We need more doctors, engineers, and businessmen in government -- and fewer lawyers. And a few working stiffs, too. There are truck drivers and pipe fitters who could do the job. How can a government top-heavy with lawyers be representative of the folks?
Lawyers are especially overrepresented in the Democrat Party as Michael Medved observes:
By re-nominating Obama and Biden, the Democrats have selected only attorneys for all six of the most recent places on national tickets, cementing their status as the party of lawyers. Meanwhile, none of the last 8 Republicans nominated for president or vice president has been a practicing attorney.
Though Romney won a law degree in a joint program along with his Harvard MBA, he never joined the legal profession. All told, 14 of the last 18 places on Democratic national tickets since 1980 have gone to attorneys, and if Al Gore had finished law school at Vanderbilt before running for Congress, that would have been 17 of 18. The domination of the party by lawyers clearly connects to its propensity to address every problem with legal solutions—legislation, regulations, and law suits—rather than private sector, business initiatives.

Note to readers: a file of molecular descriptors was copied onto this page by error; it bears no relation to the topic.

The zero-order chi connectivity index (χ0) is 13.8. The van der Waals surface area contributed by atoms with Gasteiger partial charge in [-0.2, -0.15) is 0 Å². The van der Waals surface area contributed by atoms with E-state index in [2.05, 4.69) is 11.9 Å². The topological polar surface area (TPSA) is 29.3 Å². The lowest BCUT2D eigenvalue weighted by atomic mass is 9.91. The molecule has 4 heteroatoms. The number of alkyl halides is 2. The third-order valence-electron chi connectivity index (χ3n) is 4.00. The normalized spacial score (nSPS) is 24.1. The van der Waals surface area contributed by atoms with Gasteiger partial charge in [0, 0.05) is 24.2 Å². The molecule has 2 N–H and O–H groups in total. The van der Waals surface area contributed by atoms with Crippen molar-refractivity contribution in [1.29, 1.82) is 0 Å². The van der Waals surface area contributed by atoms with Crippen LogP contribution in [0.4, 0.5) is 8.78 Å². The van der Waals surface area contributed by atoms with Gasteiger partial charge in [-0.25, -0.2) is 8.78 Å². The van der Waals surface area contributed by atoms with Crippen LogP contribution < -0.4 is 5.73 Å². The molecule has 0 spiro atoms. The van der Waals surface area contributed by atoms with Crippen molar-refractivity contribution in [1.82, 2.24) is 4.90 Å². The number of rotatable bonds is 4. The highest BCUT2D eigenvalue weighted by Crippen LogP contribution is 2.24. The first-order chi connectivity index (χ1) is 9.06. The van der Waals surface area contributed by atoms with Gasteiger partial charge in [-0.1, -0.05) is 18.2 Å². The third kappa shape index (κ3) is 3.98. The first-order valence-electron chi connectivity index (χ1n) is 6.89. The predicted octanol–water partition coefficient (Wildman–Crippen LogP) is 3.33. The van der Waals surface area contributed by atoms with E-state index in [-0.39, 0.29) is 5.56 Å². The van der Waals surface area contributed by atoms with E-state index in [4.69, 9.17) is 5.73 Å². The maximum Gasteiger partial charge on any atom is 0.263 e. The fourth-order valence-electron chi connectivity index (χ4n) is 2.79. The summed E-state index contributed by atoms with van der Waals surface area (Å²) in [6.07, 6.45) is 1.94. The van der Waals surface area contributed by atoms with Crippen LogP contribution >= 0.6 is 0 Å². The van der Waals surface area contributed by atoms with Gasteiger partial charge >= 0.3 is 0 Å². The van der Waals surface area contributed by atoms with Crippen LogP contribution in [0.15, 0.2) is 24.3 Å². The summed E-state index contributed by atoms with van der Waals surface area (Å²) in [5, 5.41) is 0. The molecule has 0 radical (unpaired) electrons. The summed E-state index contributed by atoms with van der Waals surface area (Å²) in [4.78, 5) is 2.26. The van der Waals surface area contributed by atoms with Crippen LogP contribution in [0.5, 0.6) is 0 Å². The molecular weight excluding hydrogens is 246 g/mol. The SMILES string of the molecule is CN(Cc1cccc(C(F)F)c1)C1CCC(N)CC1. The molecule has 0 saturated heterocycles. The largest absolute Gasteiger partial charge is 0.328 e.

None of the above is lawyer bashing. We need lawyers if we are to have a legal system and the rule of law. (And to defend ourselves against lawyers.) But lawyers, like liberals, have given themselves a bad name by their bad behavior. They are too often the sophists of the modern world. Remember the sophists of the ancient world? They knew how to make the weaker argument appear the stronger.
Martin Luther once vented his misology via "Reason is a whore." But nowadays, when whores are sex workers, the Lutheran pronunciamento has lost its sting much as the oldest profession has lost its opprobrium.
Perhaps in its stead we should put: "Reason is a lawyer."